The elements of a business plan

By 27 Aug 2019

While most business schools and corporate houses / heads of businesses advocate business plans as a detailed document that covers every aspect of what a potential investor (either internal or external) may want to know, there are a number of softer aspects that rarely find a place in such a document. A business plan according to me has two parts – Part A deals with mental and attitudinal preparedness and Part B deals with market level and organisational preparedness. Most people focus excessively on Part B but seldom cover Part A because a certain level of confidence/enthusiasm/exuberance leaves little room to question the psychological preparedness required to walk through a maze of decision making and unforeseen circumstances.

Part A

Mental toughness 
There is no particular way or matrix that can define this but it is left to the individual / team to assess his or her (or their collective) mental strength. While one cannot predict what is expected during the course of a business cycle, it is better to prepare for extreme eventualities. Much as we may plan and get into great detail of explaining every aspect of a business build up or growth, it is unlikely to remain a pattern that one would have envisaged. Setbacks in businesses are common. A well-prepared individual or team leverages on case studies, mentors, advisers, board members, family, and like-minded peers to find ways to come out of every situation.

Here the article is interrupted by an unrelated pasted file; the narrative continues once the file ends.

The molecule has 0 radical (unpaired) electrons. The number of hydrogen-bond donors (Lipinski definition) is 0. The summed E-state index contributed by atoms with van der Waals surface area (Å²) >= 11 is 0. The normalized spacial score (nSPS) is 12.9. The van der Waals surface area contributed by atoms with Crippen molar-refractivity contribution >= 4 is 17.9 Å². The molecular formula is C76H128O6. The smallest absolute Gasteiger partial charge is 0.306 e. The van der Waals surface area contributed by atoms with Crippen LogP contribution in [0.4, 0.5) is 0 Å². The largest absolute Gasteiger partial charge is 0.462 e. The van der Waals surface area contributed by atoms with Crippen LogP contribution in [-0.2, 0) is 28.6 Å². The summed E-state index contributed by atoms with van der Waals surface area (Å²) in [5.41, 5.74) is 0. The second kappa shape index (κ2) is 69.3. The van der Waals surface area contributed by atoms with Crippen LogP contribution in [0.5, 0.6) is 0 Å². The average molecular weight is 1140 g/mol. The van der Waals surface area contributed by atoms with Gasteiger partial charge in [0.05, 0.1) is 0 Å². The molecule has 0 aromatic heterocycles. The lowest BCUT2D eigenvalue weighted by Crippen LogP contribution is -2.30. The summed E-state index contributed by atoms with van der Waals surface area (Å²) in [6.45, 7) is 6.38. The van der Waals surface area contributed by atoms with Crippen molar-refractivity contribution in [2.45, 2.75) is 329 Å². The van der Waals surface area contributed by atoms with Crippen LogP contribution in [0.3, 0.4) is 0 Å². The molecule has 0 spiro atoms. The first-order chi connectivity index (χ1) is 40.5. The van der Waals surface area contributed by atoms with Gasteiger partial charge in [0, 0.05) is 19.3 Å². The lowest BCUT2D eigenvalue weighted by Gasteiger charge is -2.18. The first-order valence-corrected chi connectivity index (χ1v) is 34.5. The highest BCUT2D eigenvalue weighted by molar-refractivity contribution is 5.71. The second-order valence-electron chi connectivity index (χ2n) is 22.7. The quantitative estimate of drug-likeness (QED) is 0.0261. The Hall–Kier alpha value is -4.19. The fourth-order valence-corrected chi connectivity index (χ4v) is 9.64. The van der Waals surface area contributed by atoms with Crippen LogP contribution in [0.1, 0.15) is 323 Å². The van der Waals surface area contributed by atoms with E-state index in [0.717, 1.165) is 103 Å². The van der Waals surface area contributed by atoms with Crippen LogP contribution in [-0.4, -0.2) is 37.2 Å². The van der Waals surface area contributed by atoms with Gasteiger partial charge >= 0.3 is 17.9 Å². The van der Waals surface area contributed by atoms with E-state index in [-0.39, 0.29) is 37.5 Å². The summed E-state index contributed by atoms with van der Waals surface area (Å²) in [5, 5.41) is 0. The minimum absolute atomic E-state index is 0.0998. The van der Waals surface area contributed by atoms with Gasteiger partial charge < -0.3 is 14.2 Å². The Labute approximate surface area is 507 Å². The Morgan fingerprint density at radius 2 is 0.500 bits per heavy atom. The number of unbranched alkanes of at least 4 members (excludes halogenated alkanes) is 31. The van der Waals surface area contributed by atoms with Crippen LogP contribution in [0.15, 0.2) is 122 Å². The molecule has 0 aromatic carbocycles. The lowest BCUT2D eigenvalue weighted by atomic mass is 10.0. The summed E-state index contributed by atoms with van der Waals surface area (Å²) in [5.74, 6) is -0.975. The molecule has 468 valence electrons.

Ability to listen
This may sound obvious at first but this is the missing element in several entrepreneurs and business heads that I have come across. People with experience come with a bunch of presumptions – well, right in a way as they would have seen or been a part of a number of cycles. But, every new venture or business idea may have certain nuances which may require a fresh understanding. This necessitates a good number of conversations and accommodating viewpoints, suggestions, and wide ranging inputs. In fact, the first 18 - 24 months makes one learn and unlearn several new dimensions that have the power to alter the course of the business in more ways than one.

 


The passion to sell 
Any new venture or project requires relentless selling. To sell isn’t about a great presentation but involves the aspect of arriving at a win-win situation with every customer or internal stakeholder. One has to go great lengths to find a proposition that is viable, value-based and profitable. It requires one to seek inputs, research, and suggest a solution that fits in to the ‘critical need’ slot of any buyer. The person handling the venture or project is the best salesperson one can find. It is important to be eager to hit the road.Period.The points aren’t exhaustive but are critical enough to make a good beginning.
 


Part B
This is brass tacks of the plan - the preparedness to cover every aspect of the business or venture and make an idea or concept look convincing.

Research, research, and more research